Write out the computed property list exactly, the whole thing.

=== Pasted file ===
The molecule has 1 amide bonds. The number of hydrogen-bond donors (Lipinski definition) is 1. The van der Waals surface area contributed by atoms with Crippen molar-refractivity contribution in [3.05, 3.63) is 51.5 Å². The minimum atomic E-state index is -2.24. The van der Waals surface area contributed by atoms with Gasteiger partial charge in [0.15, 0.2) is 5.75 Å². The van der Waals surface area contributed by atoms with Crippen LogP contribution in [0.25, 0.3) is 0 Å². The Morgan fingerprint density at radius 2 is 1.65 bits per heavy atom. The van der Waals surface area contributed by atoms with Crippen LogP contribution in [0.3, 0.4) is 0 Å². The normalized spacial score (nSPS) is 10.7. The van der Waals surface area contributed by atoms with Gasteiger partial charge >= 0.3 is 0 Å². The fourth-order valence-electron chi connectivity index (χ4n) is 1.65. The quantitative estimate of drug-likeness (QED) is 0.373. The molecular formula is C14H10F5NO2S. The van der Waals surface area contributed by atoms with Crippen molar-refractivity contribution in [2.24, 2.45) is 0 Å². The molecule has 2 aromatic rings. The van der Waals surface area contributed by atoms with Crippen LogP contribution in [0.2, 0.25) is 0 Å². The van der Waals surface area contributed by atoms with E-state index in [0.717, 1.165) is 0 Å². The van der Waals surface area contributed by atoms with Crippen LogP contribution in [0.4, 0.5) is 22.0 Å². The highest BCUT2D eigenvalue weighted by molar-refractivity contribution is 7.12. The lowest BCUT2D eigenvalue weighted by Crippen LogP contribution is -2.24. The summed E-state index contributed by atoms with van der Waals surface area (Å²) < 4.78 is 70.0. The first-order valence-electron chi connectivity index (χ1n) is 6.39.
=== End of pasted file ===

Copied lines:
The molecule has 1 amide bonds. The number of hydrogen-bond donors (Lipinski definition) is 1. The van der Waals surface area contributed by atoms with Crippen molar-refractivity contribution in [3.05, 3.63) is 51.5 Å². The minimum atomic E-state index is -2.24. The van der Waals surface area contributed by atoms with Gasteiger partial charge in [0.15, 0.2) is 5.75 Å². The van der Waals surface area contributed by atoms with Crippen LogP contribution in [0.25, 0.3) is 0 Å². The Morgan fingerprint density at radius 2 is 1.65 bits per heavy atom. The van der Waals surface area contributed by atoms with Crippen LogP contribution in [0.3, 0.4) is 0 Å². The normalized spacial score (nSPS) is 10.7. The van der Waals surface area contributed by atoms with Gasteiger partial charge >= 0.3 is 0 Å². The fourth-order valence-electron chi connectivity index (χ4n) is 1.65. The quantitative estimate of drug-likeness (QED) is 0.373. The molecular formula is C14H10F5NO2S. The van der Waals surface area contributed by atoms with Crippen molar-refractivity contribution in [2.24, 2.45) is 0 Å². The molecule has 2 aromatic rings. The van der Waals surface area contributed by atoms with Crippen LogP contribution in [0.2, 0.25) is 0 Å². The van der Waals surface area contributed by atoms with E-state index in [0.717, 1.165) is 0 Å². The van der Waals surface area contributed by atoms with Crippen LogP contribution in [0.4, 0.5) is 22.0 Å². The highest BCUT2D eigenvalue weighted by molar-refractivity contribution is 7.12. The lowest BCUT2D eigenvalue weighted by Crippen LogP contribution is -2.24. The summed E-state index contributed by atoms with van der Waals surface area (Å²) < 4.78 is 70.0. The first-order valence-electron chi connectivity index (χ1n) is 6.39.